In contrast, no corresponding public key infrastructure has previously been established to similarly protect the non-authoritative DNS servers (such as cache DNS server 142), since they may be locally deployed as needed by private entities. Past efforts to secure DNS replies from such intermediate DNS servers to end users have generally fallen short, for example due to the lack of an appropriate infrastructure for public-key distribution, or due to the cost of implementing private/local infrastructures for public-key distribution. Other past efforts have relied on symmetric-key authentication, but have similarly required cumbersome deployment efforts for the distribution of large numbers of symmetric keys.
 In the example of FIG. 1, DNS resolution responses from cache DNS server 142 to host 110 are protected by a communication that uses certificates, keys, and trust anchors such as elements 119, 136, 138, 146, 148, and/or 149 for authentication.
 FIG. 2 depicts an example of a series of communications used in support of a secure DNS lookup. FIG. 2 depicts communications among four devices, a host, a router, a cache DNS server, and an authoritative DNS server. These elements are illustrated, in this example, by four of the elements from FIG. 1: host 110, router 130, cache DNS server 142, and authoritative DNS server 150. As noted above, the communication between cache DNS server 142 and authoritative DNS server 150 is protected by standard authentication provided by DNSSEC. In the examples of FIGS. 1 and 2, the corresponding communications from cache DNS server 142 to host 110 are protected using authentication supported by one or more certificates and/or keys that are conveyed at the time of a neighbor discovery process. In various implementations, the operations in FIG. 2 can be supported by modified implementations of the SEND extension in tandem with modified implementations of DNS communications.
 FIG. 2 shows examples of an initial set of four messages 205, 210, 215, and 220 between a host and a router, and a pair of messages 250 and 260 between the host and a cache DNS server. This latter pair of messages may have an interposing pair of supporting messages 253 and 257 between the cache DNS server and an authoritative DNS server.
 In message 205, the host 110 sends (e.g., multicast or broadcast) a router solicitation onto a local network (e.g., LAN 191 from FIG. 1). Message 205 can be return-addressed using an IPv6 link local address or a lower-level (e.g. data link layer) address such as a media access control address. The router solicitation is received by the router. The router responds with message 210, which communicates a router advertisement back to the host. In this message 210, the router states that this message originates from a router, acknowledges an address of the host and/or assigns an address to the host, and informs the host of the router's address. The router advertisement can include a router certificate such as router certificate 136 from FIG. 1.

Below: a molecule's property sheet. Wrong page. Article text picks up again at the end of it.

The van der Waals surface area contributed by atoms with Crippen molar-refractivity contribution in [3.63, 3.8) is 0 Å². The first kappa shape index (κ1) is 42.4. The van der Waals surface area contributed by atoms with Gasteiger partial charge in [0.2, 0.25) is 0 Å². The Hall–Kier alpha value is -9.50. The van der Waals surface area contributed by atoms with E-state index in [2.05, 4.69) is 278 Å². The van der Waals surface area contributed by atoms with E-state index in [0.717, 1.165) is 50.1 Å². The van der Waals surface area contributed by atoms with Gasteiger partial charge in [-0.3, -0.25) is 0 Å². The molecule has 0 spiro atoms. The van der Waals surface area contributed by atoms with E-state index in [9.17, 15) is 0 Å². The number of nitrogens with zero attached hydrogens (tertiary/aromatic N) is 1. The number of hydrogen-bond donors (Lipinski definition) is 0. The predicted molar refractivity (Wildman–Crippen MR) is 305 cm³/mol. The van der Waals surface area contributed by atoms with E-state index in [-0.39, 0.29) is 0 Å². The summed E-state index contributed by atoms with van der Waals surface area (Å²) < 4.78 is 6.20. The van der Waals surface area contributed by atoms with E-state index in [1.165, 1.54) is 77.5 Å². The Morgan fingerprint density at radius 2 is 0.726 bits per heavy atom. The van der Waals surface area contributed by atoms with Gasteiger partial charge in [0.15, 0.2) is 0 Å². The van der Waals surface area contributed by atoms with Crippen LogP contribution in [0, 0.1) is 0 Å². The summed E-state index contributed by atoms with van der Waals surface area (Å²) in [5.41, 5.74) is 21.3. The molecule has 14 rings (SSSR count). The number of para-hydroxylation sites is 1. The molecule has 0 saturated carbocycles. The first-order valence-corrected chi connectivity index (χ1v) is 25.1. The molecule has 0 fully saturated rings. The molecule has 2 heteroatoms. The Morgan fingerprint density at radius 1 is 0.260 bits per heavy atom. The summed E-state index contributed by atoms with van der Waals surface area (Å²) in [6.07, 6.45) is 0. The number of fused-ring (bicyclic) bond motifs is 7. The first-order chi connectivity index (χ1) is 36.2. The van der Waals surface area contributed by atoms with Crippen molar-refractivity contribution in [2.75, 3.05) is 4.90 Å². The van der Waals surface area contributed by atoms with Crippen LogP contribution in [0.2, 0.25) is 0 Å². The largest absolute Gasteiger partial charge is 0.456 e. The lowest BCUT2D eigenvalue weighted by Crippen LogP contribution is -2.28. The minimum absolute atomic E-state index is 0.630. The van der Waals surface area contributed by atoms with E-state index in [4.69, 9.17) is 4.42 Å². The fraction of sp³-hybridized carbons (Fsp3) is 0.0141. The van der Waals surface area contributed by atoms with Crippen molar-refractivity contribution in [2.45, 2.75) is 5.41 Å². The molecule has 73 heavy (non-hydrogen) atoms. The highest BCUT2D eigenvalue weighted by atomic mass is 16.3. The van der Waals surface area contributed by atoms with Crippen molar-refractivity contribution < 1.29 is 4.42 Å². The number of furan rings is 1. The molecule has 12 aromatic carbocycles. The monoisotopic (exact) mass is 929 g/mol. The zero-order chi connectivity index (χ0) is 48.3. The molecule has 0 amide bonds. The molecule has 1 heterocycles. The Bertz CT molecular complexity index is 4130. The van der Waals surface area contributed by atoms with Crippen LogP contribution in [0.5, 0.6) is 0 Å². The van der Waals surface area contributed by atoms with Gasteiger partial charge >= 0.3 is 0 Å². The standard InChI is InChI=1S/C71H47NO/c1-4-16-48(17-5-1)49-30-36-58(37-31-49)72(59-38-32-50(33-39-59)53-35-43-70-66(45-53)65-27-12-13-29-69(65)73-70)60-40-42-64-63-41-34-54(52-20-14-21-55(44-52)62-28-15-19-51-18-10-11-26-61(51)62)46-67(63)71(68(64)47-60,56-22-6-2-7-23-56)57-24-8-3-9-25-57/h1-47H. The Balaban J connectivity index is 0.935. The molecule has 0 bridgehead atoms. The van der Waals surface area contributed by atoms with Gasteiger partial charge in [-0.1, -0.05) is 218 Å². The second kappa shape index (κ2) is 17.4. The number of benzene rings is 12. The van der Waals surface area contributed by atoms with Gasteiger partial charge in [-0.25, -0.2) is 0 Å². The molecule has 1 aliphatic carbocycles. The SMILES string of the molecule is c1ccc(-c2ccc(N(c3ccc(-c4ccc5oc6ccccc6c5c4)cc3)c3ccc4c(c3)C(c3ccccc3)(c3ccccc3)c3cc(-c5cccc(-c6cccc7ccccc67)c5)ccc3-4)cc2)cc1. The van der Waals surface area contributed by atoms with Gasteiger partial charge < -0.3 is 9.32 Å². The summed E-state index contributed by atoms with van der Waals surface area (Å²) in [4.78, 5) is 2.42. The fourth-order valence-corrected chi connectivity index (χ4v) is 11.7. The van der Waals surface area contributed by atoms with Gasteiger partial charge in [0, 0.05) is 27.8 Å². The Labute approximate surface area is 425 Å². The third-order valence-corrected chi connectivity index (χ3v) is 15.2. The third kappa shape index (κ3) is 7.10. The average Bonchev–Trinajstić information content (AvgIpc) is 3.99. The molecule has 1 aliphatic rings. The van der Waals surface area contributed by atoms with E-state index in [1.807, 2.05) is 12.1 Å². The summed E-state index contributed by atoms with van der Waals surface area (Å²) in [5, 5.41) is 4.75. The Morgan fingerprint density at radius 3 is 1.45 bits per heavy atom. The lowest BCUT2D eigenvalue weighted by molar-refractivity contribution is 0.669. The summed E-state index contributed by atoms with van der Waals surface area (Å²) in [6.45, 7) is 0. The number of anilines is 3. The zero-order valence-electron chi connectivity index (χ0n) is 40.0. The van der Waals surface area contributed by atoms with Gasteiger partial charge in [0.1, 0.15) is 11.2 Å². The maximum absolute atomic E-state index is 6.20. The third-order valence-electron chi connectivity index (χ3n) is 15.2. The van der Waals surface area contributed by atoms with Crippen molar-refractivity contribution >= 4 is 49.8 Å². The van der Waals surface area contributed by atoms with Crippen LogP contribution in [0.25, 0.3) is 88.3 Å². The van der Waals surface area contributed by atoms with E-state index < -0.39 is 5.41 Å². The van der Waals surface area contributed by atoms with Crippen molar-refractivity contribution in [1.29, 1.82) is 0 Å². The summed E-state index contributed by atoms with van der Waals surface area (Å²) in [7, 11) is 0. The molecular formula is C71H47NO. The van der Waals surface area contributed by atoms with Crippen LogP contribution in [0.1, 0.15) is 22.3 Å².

The address of the host may be, for example, an IPv6 link local address. The address of the router may be an address that is based, in whole or in part, on a public key of the router as used for a neighbor-discovery process. In various implementations, an addressing system provides a cryptographic binding between a node and an IP address of the node, without the introduction of additional infrastructure. In various implementations, an address of a node may be based, at least in part, on a hash of a public key of the node. (E.g., host ID:=HASH62[host public key].) The node may later sign outgoing messages with the signing key of the node. Under appropriate circumstances, the resulting signed messages self-prove that they originated from a node with that address. In one example, the address of the router is a cryptographically generated address (CGA) under the IPv6 protocol.
 In various implementations, the router advertisement in message 210 includes a set of address prefixes that indicate whether or not the sending router can be reached by various hosts in a network. In various situations, the router may routinely transmit (e.g., multicast or broadcast) router advertisements on a regular basis. In such situations, the host may obtain the information in the router advertisement (e.g. message 210) without needing to send the initial router solicitation (e.g. message 205).
 After obtaining the router advertisement, the host requests information with which it can confirm the trustworthiness of the router. This request is posed as a certificate path solicitation in message 215, sent from the host to the router. Message 215 includes one or more trust anchors, which indicate sources of information that are deemed trustworthy by the host. The router responds with message 220 back to the host Like message 210, message 220 provides credentials of the router: message 220 includes a certificate path advertisement that connects the router to the host's trust anchor from message 215.
 In one example, the certificate path advertisement in message 220 includes a series of certificates issued by different parties. Each of these certificates is issued by a vouching party for one or more vouched parties. In one form, a certificate includes identifiers of the vouched and vouching parties, a public key of the vouched party, and a signature made with a signing key of the vouching party. The series of certificates starts with a certificate for the router by a first vouching party. Each of the next certificates in the series is by another vouching party for the pervious vouching party. The final certificate in the series is a certificate issued by a vouching party identified in the host's trust anchors. By checking the signatures of each certificate in this series, the host can authenticate the router. In various situations, the certificate path advertisement includes X.509 certificates issued by a series of nodes, and can accommodate the use of revocation lists.